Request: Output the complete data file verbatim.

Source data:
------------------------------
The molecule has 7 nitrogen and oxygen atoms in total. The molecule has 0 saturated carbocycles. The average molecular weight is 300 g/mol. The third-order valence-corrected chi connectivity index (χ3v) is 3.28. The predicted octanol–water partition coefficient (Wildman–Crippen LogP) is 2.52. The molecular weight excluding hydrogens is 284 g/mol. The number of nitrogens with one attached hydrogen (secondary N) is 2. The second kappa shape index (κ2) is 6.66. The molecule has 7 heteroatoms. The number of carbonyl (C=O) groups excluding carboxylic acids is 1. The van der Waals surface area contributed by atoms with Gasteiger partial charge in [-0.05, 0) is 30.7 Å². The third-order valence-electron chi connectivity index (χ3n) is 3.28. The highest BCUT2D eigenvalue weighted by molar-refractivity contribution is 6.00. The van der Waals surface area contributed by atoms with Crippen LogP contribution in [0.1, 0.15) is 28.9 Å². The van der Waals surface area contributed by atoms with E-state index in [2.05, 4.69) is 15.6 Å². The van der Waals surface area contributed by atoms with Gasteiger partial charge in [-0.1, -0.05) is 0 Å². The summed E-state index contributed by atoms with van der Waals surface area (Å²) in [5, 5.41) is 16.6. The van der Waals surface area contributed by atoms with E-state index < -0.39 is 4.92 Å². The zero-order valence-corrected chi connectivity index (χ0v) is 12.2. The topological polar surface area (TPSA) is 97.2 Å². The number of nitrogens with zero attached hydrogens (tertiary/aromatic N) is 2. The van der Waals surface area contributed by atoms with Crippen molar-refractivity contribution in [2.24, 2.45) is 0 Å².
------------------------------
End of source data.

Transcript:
The molecule has 7 nitrogen and oxygen atoms in total. The molecule has 0 saturated carbocycles. The average molecular weight is 300 g/mol. The third-order valence-corrected chi connectivity index (χ3v) is 3.28. The predicted octanol–water partition coefficient (Wildman–Crippen LogP) is 2.52. The molecular weight excluding hydrogens is 284 g/mol. The number of nitrogens with one attached hydrogen (secondary N) is 2. The second kappa shape index (κ2) is 6.66. The molecule has 7 heteroatoms. The number of carbonyl (C=O) groups excluding carboxylic acids is 1. The van der Waals surface area contributed by atoms with Gasteiger partial charge in [-0.05, 0) is 30.7 Å². The third-order valence-electron chi connectivity index (χ3n) is 3.28. The highest BCUT2D eigenvalue weighted by molar-refractivity contribution is 6.00. The van der Waals surface area contributed by atoms with Crippen LogP contribution in [0.1, 0.15) is 28.9 Å². The van der Waals surface area contributed by atoms with E-state index in [2.05, 4.69) is 15.6 Å². The van der Waals surface area contributed by atoms with Gasteiger partial charge in [-0.1, -0.05) is 0 Å². The summed E-state index contributed by atoms with van der Waals surface area (Å²) in [5, 5.41) is 16.6. The van der Waals surface area contributed by atoms with E-state index < -0.39 is 4.92 Å². The zero-order valence-corrected chi connectivity index (χ0v) is 12.2. The topological polar surface area (TPSA) is 97.2 Å². The number of nitrogens with zero attached hydrogens (tertiary/aromatic N) is 2. The van der Waals surface area contributed by atoms with Crippen molar-refractivity contribution in [2.24, 2.45) is 0 Å².